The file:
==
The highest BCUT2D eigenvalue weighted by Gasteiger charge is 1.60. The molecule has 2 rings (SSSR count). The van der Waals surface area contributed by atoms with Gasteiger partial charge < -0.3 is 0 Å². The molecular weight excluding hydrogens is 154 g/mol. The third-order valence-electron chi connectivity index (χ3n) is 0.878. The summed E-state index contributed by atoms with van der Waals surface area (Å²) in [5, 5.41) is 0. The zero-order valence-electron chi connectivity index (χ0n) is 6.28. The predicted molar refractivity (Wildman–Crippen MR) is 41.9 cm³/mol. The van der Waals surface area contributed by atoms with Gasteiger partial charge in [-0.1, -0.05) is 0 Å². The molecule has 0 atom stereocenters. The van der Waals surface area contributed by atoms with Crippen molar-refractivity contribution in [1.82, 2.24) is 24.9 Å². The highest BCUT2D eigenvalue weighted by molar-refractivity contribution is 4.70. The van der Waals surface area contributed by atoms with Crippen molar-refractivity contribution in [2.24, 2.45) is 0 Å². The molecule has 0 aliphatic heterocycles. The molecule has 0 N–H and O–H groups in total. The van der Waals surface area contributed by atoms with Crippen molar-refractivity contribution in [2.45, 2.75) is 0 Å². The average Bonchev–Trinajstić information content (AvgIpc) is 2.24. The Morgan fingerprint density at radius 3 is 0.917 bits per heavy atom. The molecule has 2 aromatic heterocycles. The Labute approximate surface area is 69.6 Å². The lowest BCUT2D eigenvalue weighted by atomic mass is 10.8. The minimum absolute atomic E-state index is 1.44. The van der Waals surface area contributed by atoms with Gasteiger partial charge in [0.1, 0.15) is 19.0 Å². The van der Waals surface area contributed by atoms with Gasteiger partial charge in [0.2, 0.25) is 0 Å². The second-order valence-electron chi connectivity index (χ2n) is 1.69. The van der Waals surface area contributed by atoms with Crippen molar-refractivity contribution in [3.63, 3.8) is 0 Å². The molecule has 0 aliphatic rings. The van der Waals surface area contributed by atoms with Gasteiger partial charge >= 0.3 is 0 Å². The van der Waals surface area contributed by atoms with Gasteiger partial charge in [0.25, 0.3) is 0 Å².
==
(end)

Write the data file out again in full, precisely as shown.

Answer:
The highest BCUT2D eigenvalue weighted by Gasteiger charge is 1.60. The molecule has 2 rings (SSSR count). The van der Waals surface area contributed by atoms with Gasteiger partial charge < -0.3 is 0 Å². The molecular weight excluding hydrogens is 154 g/mol. The third-order valence-electron chi connectivity index (χ3n) is 0.878. The summed E-state index contributed by atoms with van der Waals surface area (Å²) in [5, 5.41) is 0. The zero-order valence-electron chi connectivity index (χ0n) is 6.28. The predicted molar refractivity (Wildman–Crippen MR) is 41.9 cm³/mol. The van der Waals surface area contributed by atoms with Gasteiger partial charge in [-0.1, -0.05) is 0 Å². The molecule has 0 atom stereocenters. The van der Waals surface area contributed by atoms with Crippen molar-refractivity contribution in [1.82, 2.24) is 24.9 Å². The highest BCUT2D eigenvalue weighted by molar-refractivity contribution is 4.70. The van der Waals surface area contributed by atoms with Crippen molar-refractivity contribution in [2.24, 2.45) is 0 Å². The molecule has 0 aliphatic heterocycles. The molecule has 0 N–H and O–H groups in total. The van der Waals surface area contributed by atoms with Crippen molar-refractivity contribution in [2.45, 2.75) is 0 Å². The average Bonchev–Trinajstić information content (AvgIpc) is 2.24. The Morgan fingerprint density at radius 3 is 0.917 bits per heavy atom. The molecule has 2 aromatic heterocycles. The Labute approximate surface area is 69.6 Å². The lowest BCUT2D eigenvalue weighted by atomic mass is 10.8. The minimum absolute atomic E-state index is 1.44. The van der Waals surface area contributed by atoms with Gasteiger partial charge in [0.1, 0.15) is 19.0 Å². The van der Waals surface area contributed by atoms with Gasteiger partial charge in [0.2, 0.25) is 0 Å². The second-order valence-electron chi connectivity index (χ2n) is 1.69. The van der Waals surface area contributed by atoms with Crippen molar-refractivity contribution in [3.63, 3.8) is 0 Å². The molecule has 0 aliphatic rings. The van der Waals surface area contributed by atoms with Gasteiger partial charge >= 0.3 is 0 Å². The van der Waals surface area contributed by atoms with Gasteiger partial charge in [0.25, 0.3) is 0 Å².